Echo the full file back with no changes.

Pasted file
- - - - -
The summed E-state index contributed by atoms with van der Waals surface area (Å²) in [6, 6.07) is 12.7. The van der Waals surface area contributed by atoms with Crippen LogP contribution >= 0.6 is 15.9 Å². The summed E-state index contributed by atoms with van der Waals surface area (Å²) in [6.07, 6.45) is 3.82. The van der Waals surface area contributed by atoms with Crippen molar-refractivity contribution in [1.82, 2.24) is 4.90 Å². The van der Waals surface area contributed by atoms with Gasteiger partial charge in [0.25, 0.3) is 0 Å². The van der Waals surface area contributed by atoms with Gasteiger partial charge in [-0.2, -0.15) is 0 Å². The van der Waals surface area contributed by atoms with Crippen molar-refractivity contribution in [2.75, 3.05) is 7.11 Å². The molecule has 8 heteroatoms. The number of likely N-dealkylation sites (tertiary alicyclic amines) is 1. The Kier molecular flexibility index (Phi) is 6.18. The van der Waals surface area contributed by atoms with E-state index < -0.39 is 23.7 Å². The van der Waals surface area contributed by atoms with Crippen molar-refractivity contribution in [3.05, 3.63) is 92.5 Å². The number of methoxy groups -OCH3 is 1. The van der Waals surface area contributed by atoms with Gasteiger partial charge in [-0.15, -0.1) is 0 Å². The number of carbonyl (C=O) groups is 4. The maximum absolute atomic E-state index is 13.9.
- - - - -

The summed E-state index contributed by atoms with van der Waals surface area (Å²) in [6, 6.07) is 12.7. The van der Waals surface area contributed by atoms with Crippen LogP contribution >= 0.6 is 15.9 Å². The summed E-state index contributed by atoms with van der Waals surface area (Å²) in [6.07, 6.45) is 3.82. The van der Waals surface area contributed by atoms with Crippen molar-refractivity contribution in [1.82, 2.24) is 4.90 Å². The van der Waals surface area contributed by atoms with Gasteiger partial charge in [0.25, 0.3) is 0 Å². The van der Waals surface area contributed by atoms with Gasteiger partial charge in [-0.2, -0.15) is 0 Å². The van der Waals surface area contributed by atoms with Crippen molar-refractivity contribution in [2.75, 3.05) is 7.11 Å². The molecule has 8 heteroatoms. The number of likely N-dealkylation sites (tertiary alicyclic amines) is 1. The Kier molecular flexibility index (Phi) is 6.18. The van der Waals surface area contributed by atoms with E-state index < -0.39 is 23.7 Å². The van der Waals surface area contributed by atoms with Crippen molar-refractivity contribution in [3.05, 3.63) is 92.5 Å². The number of methoxy groups -OCH3 is 1. The van der Waals surface area contributed by atoms with Gasteiger partial charge in [-0.15, -0.1) is 0 Å². The number of carbonyl (C=O) groups is 4. The maximum absolute atomic E-state index is 13.9.